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Zinc Sulfate


Pronunciation: zink SUL-fate
Class: Trace element

Trade Names

Concentrated Zinc Sulfate
- Injection zinc 5 mg/mL (as zinc sulfate 12.32 mg/mL)

- Solution 0.25%

- Tablets, oral 110 mg (zinc 25 mg)
- Capsules, oral 220 mg (zinc 50 mg)

- Capsules, oral 220 mg (zinc 50 mg)

Zinc 15
- Tablets, oral 66 mg (zinc 15 mg)

- Capsules, oral 220 mg (zinc 50 mg)

Zinc Sulfate
- Injection zinc 1 mg/mL (as zinc sulfate 2.46 mg/mL)

- Capsules, oral 220 mg (zinc 50 mg)

Rivasol (Canada)


Acts as an integral part of several enzymes important to protein and carbohydrate metabolism, wound healing, maintenance of normal growth and skin hydration, and senses of taste and smell.

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Some studies indicate that ingestion with certain foods may inhibit zinc absorption. It is poorly absorbed from the GI tract (only 20% to 30%).


Major stores of zinc are in the skeletal muscle and bone.


Approximately 90% is excreted through the intestines; approximately 2% in the urine.

Indications and Usage

Dietary supplementation; supplement to IV solutions given for TPN; treatment or prevention of zinc deficiencies. Ophthalmic solution used as mild astringent for relief of eye irritation.

Unlabeled Uses

Treatment of acrodermatitis enteropathica and delayed wound healing associated with zinc deficiency; treatment of acne, rheumatoid arthritis, Wilson disease.


Direct injection of undiluted solution into peripheral vein.

Dosage and Administration


Ophthalmic 1 to 2 drops into eye(s) up to 4 times daily.

Dietary Supplement

PO 25 to 50 mg/day.

Supplementation in Patients Receiving TPN
Full-term infants and children up to 5 y of age

IV 100 mcg/kg/day of zinc added to TPN.

Metabolically stable adults

IV 2.5 to 4 mg/day of zinc added to TPN. Add 2 mg/day for acute catabolic state.

Premature infants (birth weight less than 1,500 g) up to 3 kg

IV 300 mcg/kg/day of zinc added to TPN.

Stable adults with fluid loss from small bowel

IV Increase dose by 12.2 mg of zinc per liter of TPN or 17.1 mg of zinc per kilogram of loose stool or ileostomy output.

General Advice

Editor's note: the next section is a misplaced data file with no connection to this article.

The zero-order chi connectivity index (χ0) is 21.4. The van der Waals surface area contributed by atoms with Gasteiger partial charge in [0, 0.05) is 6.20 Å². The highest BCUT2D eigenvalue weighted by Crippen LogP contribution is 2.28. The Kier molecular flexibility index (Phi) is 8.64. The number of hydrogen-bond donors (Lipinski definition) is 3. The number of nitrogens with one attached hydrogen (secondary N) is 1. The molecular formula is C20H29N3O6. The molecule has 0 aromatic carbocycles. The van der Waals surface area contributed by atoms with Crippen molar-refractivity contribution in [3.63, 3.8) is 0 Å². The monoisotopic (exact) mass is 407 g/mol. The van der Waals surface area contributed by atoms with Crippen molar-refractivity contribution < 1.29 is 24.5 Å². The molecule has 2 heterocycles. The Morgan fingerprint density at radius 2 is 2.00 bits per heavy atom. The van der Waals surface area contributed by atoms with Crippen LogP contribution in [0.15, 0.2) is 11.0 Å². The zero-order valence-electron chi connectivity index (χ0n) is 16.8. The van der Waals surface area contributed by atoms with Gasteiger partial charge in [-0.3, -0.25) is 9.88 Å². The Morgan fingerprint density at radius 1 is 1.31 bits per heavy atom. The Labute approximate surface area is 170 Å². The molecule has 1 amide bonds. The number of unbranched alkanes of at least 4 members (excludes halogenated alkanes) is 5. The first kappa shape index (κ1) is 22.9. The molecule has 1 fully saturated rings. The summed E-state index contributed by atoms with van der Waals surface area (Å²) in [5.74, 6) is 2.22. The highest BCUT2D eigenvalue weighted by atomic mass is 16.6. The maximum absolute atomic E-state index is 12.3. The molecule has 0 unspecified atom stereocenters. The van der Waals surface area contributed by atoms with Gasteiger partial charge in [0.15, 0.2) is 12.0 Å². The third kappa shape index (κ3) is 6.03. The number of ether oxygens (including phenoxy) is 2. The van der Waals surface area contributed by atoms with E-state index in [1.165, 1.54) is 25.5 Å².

• Do not give injection undiluted by direct injection into a peripheral vein.
  • Add to TPN solution.

Drug Interactions

Fluoroquinolones, tetracyclines

Absorption of these agents may be decreased.

Adverse Reactions


Nausea; vomiting (especially in large oral doses).



Frequent monitoring of zinc blood levels is suggested for patients receiving more than the usual maintenance dosage level of zinc.


Category C . Routine supplementation during pregnancy is not recommended.


Excreted in breast milk.

Renal Function

Dosage reduction may be required in patients with renal dysfunction.

Aluminum toxicity

Parenteral products may contain aluminum that may be toxic. Aluminum may reach toxic levels with prolonged parenteral administration if kidney function is impaired. Premature neonates are particularly at risk.

Concomitant copper therapy

Administration of parenteral zinc in the absence of copper may cause a decrease in serum copper levels. Periodic determination of serum copper as well as zinc is suggested as a guideline for subsequent zinc administration.

Excessive intake

May be harmful in healthy people.



Abdominal pain, dehydration, dizziness, electrolyte imbalances, hyperamylasemia, incoordination, lethargy, nausea, profuse sweating, restlessness, sideroblastic anemia, vomiting.

Patient Information

  • Tell patient to contact health care provider if nausea, severe vomiting, dehydration, or restlessness occurs.
  • Identify food sources of zinc (eg, seafood, organ meats, wheat germ).
  • Inform patient that sense of taste and smell, skin hydration, and wound healing should improve.
  • Instruct patient to follow RDA guidelines and limitations in terms of vitamin and mineral supplementation.
  • Tell patient to take with food if GI upset occurs, but to avoid foods high in calcium, phosphorus, and phytate. Inform patient that bran, caffeine, and dairy products may decrease absorption.
  • Tell patient to notify health care provider if change in vision occurs or if eye irritation or pain persists or increases while using ophthalmic solution.
  • Advise patient that parenteral medication will be prepared and administered by a health care provider in a hospital setting.
  • Teach patient proper administration technique for eye drops.

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